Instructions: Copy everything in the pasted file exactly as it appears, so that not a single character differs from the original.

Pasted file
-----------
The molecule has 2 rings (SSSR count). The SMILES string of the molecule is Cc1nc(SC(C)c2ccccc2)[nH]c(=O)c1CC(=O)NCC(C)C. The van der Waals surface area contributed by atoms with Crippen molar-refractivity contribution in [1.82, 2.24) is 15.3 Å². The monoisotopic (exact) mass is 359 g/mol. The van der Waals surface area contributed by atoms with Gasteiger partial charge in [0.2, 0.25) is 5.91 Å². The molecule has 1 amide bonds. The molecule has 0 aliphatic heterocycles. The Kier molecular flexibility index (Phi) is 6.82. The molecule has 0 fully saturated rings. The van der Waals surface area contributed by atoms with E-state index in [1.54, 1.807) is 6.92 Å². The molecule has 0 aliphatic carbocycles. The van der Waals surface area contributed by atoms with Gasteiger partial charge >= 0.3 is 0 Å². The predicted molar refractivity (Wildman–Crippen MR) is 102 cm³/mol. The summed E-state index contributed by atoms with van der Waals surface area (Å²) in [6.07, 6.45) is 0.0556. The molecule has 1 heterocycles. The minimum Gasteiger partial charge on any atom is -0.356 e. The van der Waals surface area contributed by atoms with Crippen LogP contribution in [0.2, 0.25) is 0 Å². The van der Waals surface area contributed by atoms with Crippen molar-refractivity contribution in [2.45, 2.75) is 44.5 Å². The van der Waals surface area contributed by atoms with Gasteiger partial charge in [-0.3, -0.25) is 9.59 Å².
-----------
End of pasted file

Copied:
The molecule has 2 rings (SSSR count). The SMILES string of the molecule is Cc1nc(SC(C)c2ccccc2)[nH]c(=O)c1CC(=O)NCC(C)C. The van der Waals surface area contributed by atoms with Crippen molar-refractivity contribution in [1.82, 2.24) is 15.3 Å². The monoisotopic (exact) mass is 359 g/mol. The van der Waals surface area contributed by atoms with Gasteiger partial charge in [0.2, 0.25) is 5.91 Å². The molecule has 1 amide bonds. The molecule has 0 aliphatic heterocycles. The Kier molecular flexibility index (Phi) is 6.82. The molecule has 0 fully saturated rings. The van der Waals surface area contributed by atoms with E-state index in [1.54, 1.807) is 6.92 Å². The molecule has 0 aliphatic carbocycles. The van der Waals surface area contributed by atoms with Gasteiger partial charge >= 0.3 is 0 Å². The predicted molar refractivity (Wildman–Crippen MR) is 102 cm³/mol. The summed E-state index contributed by atoms with van der Waals surface area (Å²) in [6.07, 6.45) is 0.0556. The molecule has 1 heterocycles. The minimum Gasteiger partial charge on any atom is -0.356 e. The van der Waals surface area contributed by atoms with Crippen LogP contribution in [0.2, 0.25) is 0 Å². The van der Waals surface area contributed by atoms with Crippen molar-refractivity contribution in [2.45, 2.75) is 44.5 Å². The van der Waals surface area contributed by atoms with Gasteiger partial charge in [-0.3, -0.25) is 9.59 Å².